• Mon
  • Dec 22, 2014
  • Updated: 2:21am

Masterpiece partners sell 130 flats in 2 days

PUBLISHED : Monday, 31 August, 2009, 12:00am
UPDATED : Monday, 31 August, 2009, 12:00am
 

Buoyant buying sentiment in Hong Kong's luxury residential market has helped New World Development and the Urban Renewal Authority reap about HK$3.8 billion from the sale of flats in Tsim Sha Tsui.

The developers said they sold more than 130 units at their luxury residential joint venture, the Masterpiece, over the weekend.

Above the K11 retail complex, the 261-metre-tall building dominates the skyline on Hanoi Road and is the city's second-tallest residential block after Sun Hung Kai's Cullinan.

Selling prices for standard units start at HK$14,000 per square foot, while flats with sea views fetch HK$20,000 per square foot. The cheapest unit costs more than HK$10 million.

The developers started selling the units on Saturday. The first batch of 66 units sold at an average price of HK$17,300 per square foot in the first four hours of the launch. Agents said investors bought more than 40 per cent of the 66 units.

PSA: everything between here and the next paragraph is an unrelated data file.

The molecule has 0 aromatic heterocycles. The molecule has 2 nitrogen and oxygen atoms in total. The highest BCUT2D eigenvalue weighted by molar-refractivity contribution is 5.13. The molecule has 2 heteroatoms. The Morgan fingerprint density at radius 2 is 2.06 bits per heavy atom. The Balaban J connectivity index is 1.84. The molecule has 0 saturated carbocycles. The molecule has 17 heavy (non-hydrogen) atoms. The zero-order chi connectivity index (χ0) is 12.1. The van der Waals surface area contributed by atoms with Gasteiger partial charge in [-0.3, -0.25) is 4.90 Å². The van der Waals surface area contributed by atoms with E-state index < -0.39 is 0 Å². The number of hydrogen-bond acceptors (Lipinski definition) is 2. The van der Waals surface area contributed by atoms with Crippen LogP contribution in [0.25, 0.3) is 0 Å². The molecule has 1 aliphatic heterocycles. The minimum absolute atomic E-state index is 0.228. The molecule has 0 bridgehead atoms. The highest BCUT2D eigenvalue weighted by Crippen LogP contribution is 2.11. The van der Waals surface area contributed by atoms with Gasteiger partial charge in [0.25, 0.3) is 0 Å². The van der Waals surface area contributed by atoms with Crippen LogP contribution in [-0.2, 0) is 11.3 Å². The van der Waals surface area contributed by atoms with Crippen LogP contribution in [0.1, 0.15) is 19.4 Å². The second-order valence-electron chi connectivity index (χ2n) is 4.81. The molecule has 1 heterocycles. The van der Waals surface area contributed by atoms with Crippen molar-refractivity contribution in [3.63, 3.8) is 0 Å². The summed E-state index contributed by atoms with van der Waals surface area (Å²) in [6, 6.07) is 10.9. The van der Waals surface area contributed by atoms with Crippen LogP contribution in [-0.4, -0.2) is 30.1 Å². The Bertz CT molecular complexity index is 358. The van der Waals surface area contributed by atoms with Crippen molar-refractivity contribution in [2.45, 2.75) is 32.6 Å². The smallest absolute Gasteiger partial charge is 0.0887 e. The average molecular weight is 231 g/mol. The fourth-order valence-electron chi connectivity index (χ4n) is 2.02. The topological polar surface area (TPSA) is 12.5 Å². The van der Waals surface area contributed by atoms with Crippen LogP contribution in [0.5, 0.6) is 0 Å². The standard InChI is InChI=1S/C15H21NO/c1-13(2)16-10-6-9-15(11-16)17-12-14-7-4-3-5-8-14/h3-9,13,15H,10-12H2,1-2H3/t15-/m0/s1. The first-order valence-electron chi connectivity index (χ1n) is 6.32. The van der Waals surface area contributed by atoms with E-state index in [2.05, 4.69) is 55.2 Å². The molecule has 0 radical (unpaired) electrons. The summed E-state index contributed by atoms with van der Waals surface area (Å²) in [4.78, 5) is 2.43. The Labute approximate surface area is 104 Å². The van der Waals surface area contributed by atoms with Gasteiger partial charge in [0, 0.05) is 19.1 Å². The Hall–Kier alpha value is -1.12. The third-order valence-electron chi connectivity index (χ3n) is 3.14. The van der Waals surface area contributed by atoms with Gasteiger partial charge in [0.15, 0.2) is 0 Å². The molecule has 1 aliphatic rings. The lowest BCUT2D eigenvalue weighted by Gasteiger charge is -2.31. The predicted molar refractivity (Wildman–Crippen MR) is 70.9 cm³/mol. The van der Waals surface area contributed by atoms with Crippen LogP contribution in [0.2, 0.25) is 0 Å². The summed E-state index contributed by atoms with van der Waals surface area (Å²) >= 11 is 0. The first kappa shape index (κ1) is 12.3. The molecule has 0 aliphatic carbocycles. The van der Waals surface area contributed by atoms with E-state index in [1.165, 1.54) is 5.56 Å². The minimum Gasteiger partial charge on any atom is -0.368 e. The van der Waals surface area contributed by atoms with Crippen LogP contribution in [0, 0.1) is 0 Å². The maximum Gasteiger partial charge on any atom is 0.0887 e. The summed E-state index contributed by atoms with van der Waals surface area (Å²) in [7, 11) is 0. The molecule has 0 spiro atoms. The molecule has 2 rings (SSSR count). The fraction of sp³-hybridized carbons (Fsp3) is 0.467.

Hong Kong Property Services (Agency) said strong buying sentiment would raise total transactions of luxury residential homes worth HK$10 million or more to a 15-month high of 450 deals next month. That would bring the total number of transactions in the first three quarters to 1,685 deals, surpassing the 1,478 deals achieved in all of last year.

From January 1 to August 27, 1,250 deals worth a total of HK$24.7 billion were clinched, it said.

Low interest rates, limited supply and growing buying interest from mainlanders are cited by agents.

The 67-storey Masterpiece project offers 345 units. These include 307 standard flats - ranging in size between 816 square feet and 1,500 sq ft - and 38 duplexes or adjoining units with sizes ranging from 2,700 sq ft to 5,620 sq ft.

The flats are only on the 27th to 67th floors; on the lower floors are a clubhouse and the Hyatt Hotel, which has moved from Nathan Road.

The sale was previously scheduled for the fourth quarter of last year but was postponed because of the outbreak of the global financial crisis in September.

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